Currency Crisis of the Asian Countries

Last Updated: 04 Jul 2021
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The significant growth rates of the Asian economies affected by the financial crisis were baffling in the least in the period prior to the predicament. As outlined by Berg (1999), the crisis took roots at the backdrop of a seemingly well-performing economy in the region. However, looking back, the real factors that were responsible for the predicament revolved around issues with far reaching impact on the economic performance.

Pempel (1999) asserted that during the 1990s, the Asian economies recorded reduction in inflation and unemployment as well as waning foreign debt. However, the interaction between the domestic and foreign stakeholders of the economy trickled down to a fierce crisis. With the economies having pegged their currency on the dollar, the value of their exports began to dwindle as early as 1995.  By 1997, most of the nations were paralyzed and unable to bailout the banking and financial sector of the economy owing to the domino effect.

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Baharumshah (2005) concurred with Robison, et al (2000) when he stated that both external and internal shocks contributed to the crisis. Inadequate and faulty fiscal policies were reprehensible for the internal shocks. The haphazard lending undertaken by banks mirrored on mismanagement of funds owing to the reduced due diligence and adherence to moral hazards guidelines. Consequently, the financial panic emanating from the reaction of banks towards the depleted credit facilities. In 1994, China, a major player in the Asian economic relationships was devalued by 35% to the official exchange rate as outlined by Whitt (1999). In spite of the negligible impact experienced due to the devaluation, it became the trigger to the crisis.

The recessionary period experienced in Japan during 1991 also influenced the amount of imports from the Asian region. Thirdly, the sharp rise in the dollar exchange rates influenced the currencies of the Asian countries which were tied to that of the dollar. As posited by Chang (1999), fundamental deficiencies in the macroeconomic component of the region contributed to the over-valuation of exchange rates propelled the effects of insufficiency of the domestic financial institutions to interact with huge capital inflow.

In the occurrence of a crisis of such a magnitude, the fiscal and monetary policies of an economy become impotent in the correction of the crisis. As a result, external influence from institutions is required in order to baulk the constrained economy. Hunter (1999) postulated that the IMF is mandated to provide the affected with financial resources in order to bail out the institutions and help restore investor confidence. Similarly, the injection of foreign exchange is aimed at curtailing the impact of foreign currency exchange rate fluctuations. Despite the posited capital mobility, the availability of foreign exchange is sufficient enough to revamp the operations of the economy in the meanwhile. During the Asian crisis, Thailand, Indonesia and Korea were recipients of a total of 117 billion dollars in order to cushion the adversity of the crisis as posited by Berg (1999).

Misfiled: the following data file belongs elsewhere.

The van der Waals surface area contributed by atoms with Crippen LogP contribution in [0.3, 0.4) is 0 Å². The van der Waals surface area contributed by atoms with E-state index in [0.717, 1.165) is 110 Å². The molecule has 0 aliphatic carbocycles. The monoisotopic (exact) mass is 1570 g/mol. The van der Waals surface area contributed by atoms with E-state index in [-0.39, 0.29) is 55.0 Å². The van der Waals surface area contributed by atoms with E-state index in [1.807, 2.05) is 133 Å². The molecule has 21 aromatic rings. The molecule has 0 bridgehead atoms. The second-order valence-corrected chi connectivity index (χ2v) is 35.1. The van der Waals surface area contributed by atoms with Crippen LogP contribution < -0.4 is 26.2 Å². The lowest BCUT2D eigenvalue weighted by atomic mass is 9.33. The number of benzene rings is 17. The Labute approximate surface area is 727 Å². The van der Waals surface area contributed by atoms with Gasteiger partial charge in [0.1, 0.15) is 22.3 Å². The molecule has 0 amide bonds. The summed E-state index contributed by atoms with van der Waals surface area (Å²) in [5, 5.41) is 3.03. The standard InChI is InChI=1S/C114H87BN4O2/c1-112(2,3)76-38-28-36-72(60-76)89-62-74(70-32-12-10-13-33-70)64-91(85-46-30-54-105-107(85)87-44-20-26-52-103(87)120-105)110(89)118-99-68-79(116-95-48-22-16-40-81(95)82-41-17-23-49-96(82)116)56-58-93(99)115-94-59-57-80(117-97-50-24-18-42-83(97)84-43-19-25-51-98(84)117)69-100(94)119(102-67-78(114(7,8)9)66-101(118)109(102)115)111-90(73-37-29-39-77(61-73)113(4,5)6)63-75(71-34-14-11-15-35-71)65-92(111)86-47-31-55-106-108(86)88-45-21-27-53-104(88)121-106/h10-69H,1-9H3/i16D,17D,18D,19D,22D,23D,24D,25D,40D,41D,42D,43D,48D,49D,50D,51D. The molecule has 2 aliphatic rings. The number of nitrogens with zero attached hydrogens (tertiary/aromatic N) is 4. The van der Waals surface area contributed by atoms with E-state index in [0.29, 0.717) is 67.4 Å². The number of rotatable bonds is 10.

Actions aimed at protecting the foreign exchange reserves of a country are also used by the IMF to deter investors from converting domestic currency to the foreign currency. By so doing, the investors are prevented from causing demands and supply inequalities which are capable of catapulting the uncontrollable fluctuation of foreign exchange rates (Ghosh,2001).

The IMF also institutes measures to safeguard the future of the economy by increasing surveillance of adherence to sound fiscal and monetary policies by the economy.  By so doing, the IMF ensures that precipitating factors are culled early in advance with the nations maintaining a balance in the productivity and expenditure.

The political structure is also influenced by the decisions of the IMF in order to foster democracy and fairness in resource allocation. Countries with dictatorial leaderships face sanctions aimed at persuading the leadership to adopt constructive political stances and protect the citizens from the unscrupulous creditors.


  1. Baharumshah, A. Z. (2005).  Open economy macroeconomics in East Asia. Burlington: Ashgate             Publishing, Ltd.
  2. Berg, A. (1999). The Asian Crisis: Causes, Policy Responses and Outcomes. IMF Working         Paper.             Accessed on 19 May 2020 from
  3. Chang, R. (1999). Understanding Recent Crises in Emerging Markets. Economic Review.          Accessed on 19 May 2010 from  rev/rev_abs/99er/q2/chang.pdf
  4. Edwards, S. (2000).  Capital Flows and the Emerging Economies: Theory, Evidence, and          Controversies. Chicago: University of Chicago Press
  5. Ghosh, B. N. (2001). Global Financial Crises and Reforms: Cases and Caveats Volume 27 of    Routledge Studies In The Modern World Economy. New York: Routledge
  6. Hunter, W. C. (1999). The Asian Financial Crisis: Origins, Implications, and Solutions. Massachusetts: Springer
  7. Pempel, T. J. (1999). The Politics of the Asian Economic Crisis Cornell Studies in Political          Economy. New York: Cornell University Press
  8. Robison, R et al (2000). Politics and Markets In the Wake of the Asian Crisis Asian Capitalisms.             London: Taylor & Francis
  9. Vestergaard, J. (2009). Discipline In The Global Economy?: International Finance And The End           Of Liberalism New Political Economy. New York: Taylor & Francis
  10. Whit, J. (1999). The Role of External Shocks in the Asian Financial Crisis. Economic Review.    Accessed on 19 May 2020 from


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Currency Crisis of the Asian Countries. (2018, Jul 15). Retrieved from

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